If you love antique jewelry, consider a Victorian wedding ring. Wedding jewelry from this era captures the romance and elegance of this bygone era. These rings can be especially meaningful to a couple who admires all things Victorian. From engraved gold and poesy rings to bands with delicate scrollwork, there are many options worth exploring.
Victorian Wedding Jewelry
During the reign of British Queen Victoria from 1837 to 1901, jewelry fashions were influenced by the queen's life, art and the industrial revolution. Wedding jewelry also changed throughout the Victoria era. Distinct differences in the jewelry styles are often referred to as the Romantic Period (1837-1860), the Grand Period (1860-1880) and the Aesthetic Period (1880-1901).
The Romantic Period marks Queen Victoria and Prince Albert's courtship and marriage. Jewelry incorporated gold open work designs with the use of filigree, repousse and cannetille. Gemstones as well as natural materials, such as tortoise shell and ivory, were used. Symbolism played an important role. Many design elements were chosen because of their meaning based on ideas including the language of flowers, mythology and biblical stories. Some pieces also had hidden compartments for messages.
Wedding jewelry during the Romantic Period consisted of plain gold rings or gold bands with a hand engraved design. Patterns include flowers, leaves, clasped hands, angel wings or fruit. The couple's initials and the date of the wedding were often engraved inside the ring band.
After Prince Albert's death, Queen Victoria went into mourning for years, which influenced jewelry. Trends turned from cheerful designs to elegant, somber pieces, some quite elaborate works of art. Dark gemstones, such as jet, deep ruby, amethyst and onyx, were favored over the early Victorian's range of colorful stones. Jewelry themes also reflected the international travels of many British people, particularly Indian, Egyptian and Japanese influences. This influenced wedding ring designs, although plain gold bands were most popular during this period.
Victorian jewelry became more lighthearted during the Aesthetic Period. The queen's daughter-in-law, Princess Alexandria, became a celebrated fashion icon and moved people away from the austere designs favored by Victoria. Colorful gemstones were set in gold and sterling silver. Designs used nature and mythology as well as whimsical themes. Examples of designs include stars, crescent moons, mermaids, butterflies and dragons. These types of themes were also seen in wedding band patterns. Some more ornate wedding band patterns emerged. Wedding rings also sometimes included gemstones, such as three-stone rings.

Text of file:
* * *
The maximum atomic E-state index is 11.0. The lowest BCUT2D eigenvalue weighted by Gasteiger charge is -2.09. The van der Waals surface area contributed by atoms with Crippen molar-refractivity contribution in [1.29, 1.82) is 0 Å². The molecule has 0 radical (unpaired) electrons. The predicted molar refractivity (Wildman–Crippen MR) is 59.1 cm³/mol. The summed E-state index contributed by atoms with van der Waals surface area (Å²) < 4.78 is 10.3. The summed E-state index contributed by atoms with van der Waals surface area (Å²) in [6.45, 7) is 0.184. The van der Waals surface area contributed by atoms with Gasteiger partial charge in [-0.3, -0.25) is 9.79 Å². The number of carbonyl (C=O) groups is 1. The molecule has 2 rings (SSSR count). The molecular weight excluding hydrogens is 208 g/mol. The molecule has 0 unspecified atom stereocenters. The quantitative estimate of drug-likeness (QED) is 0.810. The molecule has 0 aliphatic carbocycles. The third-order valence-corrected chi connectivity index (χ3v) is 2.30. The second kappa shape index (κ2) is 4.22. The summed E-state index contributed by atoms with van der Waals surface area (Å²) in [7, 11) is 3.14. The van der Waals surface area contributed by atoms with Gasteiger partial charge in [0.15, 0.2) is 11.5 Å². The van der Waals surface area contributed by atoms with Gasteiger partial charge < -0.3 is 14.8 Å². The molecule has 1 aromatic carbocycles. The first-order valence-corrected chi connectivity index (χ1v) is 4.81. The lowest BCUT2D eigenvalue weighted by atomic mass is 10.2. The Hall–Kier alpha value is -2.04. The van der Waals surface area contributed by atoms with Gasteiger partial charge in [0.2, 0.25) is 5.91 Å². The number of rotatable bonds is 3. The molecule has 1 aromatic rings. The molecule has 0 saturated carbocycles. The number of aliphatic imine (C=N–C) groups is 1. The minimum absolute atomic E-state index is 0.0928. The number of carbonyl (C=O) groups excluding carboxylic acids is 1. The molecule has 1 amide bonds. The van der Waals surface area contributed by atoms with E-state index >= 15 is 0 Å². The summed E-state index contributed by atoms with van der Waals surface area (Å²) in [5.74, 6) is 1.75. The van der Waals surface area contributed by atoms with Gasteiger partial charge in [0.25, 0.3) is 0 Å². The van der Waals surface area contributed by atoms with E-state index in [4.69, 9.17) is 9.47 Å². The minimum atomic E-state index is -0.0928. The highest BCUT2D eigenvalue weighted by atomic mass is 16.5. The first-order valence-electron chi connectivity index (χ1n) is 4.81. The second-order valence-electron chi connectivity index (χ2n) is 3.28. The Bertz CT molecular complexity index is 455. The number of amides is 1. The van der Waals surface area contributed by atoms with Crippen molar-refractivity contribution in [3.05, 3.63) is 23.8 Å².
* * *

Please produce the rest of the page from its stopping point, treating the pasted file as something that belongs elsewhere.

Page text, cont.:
The Bride's Ring
Throughout the Victorian era, it was still common practice for the bride to receive the only wedding ring. The practice of the exchange of two wedding rings was rare.
The majority of wedding rings were either plain gold or a patterned gold ring. Yellow gold or rose gold was most common. Silver wedding rings were also around, but not as widely used. Sometimes the groom also presented his new wife with a family heirloom ring that was generations old as a wedding ring.
Types of Victorian Wedding Rings
Victorian wedding rings are elegant and many have symbolic meaning in their designs. Plain gold rings or patterned bands were customary. Most ring bands were wide to accommodate ornate patterns or engravings.
Here are some examples of ring styles:
- Yellow gold band with a pattern of intertwined flowers on the outside
- Yellow gold ring with cross engravings
- Silver poesy ring with romantic verse inside band
- Yellow Gold three-stone ring with a ruby and two diamonds set in band with scrollwork
- Rose gold band with alternating leaf and repousse artwork
- Plain gold ring with an engraved message inside
Is a Victorian ring right for you? There are many beautiful designs to choose from, but you must be comfortable with the idea that someone else once wore the ring. Will the ring feel like yours or someone else's? You may find that the ring's history makes it more special and unique.
Once you decide to shop for a Victorian ring, keep these tips in mind to find quality jewelry:
- Buy local when possible. You want to examine an antique ring in person to make sure it is genuine and in good shape.
- You may have to buy online for the most purchase options. Since you can't look at the ring in person before you purchase, make sure the retailer is reputable. Check for any complaints at the Better Business Bureau, read customer reviews on site and offered through independent review sites, and look for signs that the website has secure online shopping.
- Shop around for the best price. Many antique rings are available for significantly less than modern rings found at most jewelers. It is not necessary to pay a fortune to find a beautiful ring. You also might be able to afford a more elaborate antique ring than modern one due to the differences in price.
- Ask the merchant if the ring can be resized before purchase. The previously owned rings are one-of-a-kind and come in one size. If the ring can't be resized, make sure you order the correct size and that you can return the ring for a full refund, if it does not fit.
- When inspecting a ring, make sure it fits the seller's description. Look for signs of wear or any broken or missing pieces. Don't overpay for a ring that needs repair. Be sure you can fix anything that needs repair.
- Have a jeweler appraise the ring, clean it and make any adjustments before the wedding to be sure it is in perfect shape for your special day.
- Consider an antique style ring inspired by the Victorian era, if you decide you like the design but want a new ring.
Explore the many possibilities of Victorian wedding jewelry. You may find a Victorian wedding band is the perfect choice.